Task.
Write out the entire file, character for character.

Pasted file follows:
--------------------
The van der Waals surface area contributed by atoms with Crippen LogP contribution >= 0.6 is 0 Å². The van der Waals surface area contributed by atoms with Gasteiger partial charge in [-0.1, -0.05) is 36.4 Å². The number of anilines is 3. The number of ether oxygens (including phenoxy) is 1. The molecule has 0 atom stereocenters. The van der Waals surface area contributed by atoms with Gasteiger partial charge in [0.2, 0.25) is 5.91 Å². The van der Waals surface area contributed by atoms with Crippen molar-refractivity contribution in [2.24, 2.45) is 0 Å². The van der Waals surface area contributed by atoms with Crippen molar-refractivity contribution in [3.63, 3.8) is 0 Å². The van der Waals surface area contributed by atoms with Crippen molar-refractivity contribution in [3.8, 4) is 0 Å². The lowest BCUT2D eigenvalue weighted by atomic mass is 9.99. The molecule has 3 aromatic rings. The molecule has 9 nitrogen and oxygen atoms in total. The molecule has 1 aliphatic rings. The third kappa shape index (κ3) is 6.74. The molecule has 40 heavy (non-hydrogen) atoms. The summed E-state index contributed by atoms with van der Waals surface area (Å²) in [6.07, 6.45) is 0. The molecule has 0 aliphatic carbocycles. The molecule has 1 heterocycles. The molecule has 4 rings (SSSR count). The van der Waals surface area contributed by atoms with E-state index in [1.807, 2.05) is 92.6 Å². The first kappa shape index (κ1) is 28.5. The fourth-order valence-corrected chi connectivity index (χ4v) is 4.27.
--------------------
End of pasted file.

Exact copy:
The van der Waals surface area contributed by atoms with Crippen LogP contribution >= 0.6 is 0 Å². The van der Waals surface area contributed by atoms with Gasteiger partial charge in [-0.1, -0.05) is 36.4 Å². The number of anilines is 3. The number of ether oxygens (including phenoxy) is 1. The molecule has 0 atom stereocenters. The van der Waals surface area contributed by atoms with Gasteiger partial charge in [0.2, 0.25) is 5.91 Å². The van der Waals surface area contributed by atoms with Crippen molar-refractivity contribution in [2.24, 2.45) is 0 Å². The van der Waals surface area contributed by atoms with Crippen molar-refractivity contribution in [3.63, 3.8) is 0 Å². The van der Waals surface area contributed by atoms with Crippen molar-refractivity contribution in [3.8, 4) is 0 Å². The lowest BCUT2D eigenvalue weighted by atomic mass is 9.99. The molecule has 3 aromatic rings. The molecule has 9 nitrogen and oxygen atoms in total. The molecule has 1 aliphatic rings. The third kappa shape index (κ3) is 6.74. The molecule has 40 heavy (non-hydrogen) atoms. The summed E-state index contributed by atoms with van der Waals surface area (Å²) in [6.07, 6.45) is 0. The molecule has 0 aliphatic carbocycles. The molecule has 1 heterocycles. The molecule has 4 rings (SSSR count). The van der Waals surface area contributed by atoms with E-state index in [1.807, 2.05) is 92.6 Å². The first kappa shape index (κ1) is 28.5. The fourth-order valence-corrected chi connectivity index (χ4v) is 4.27.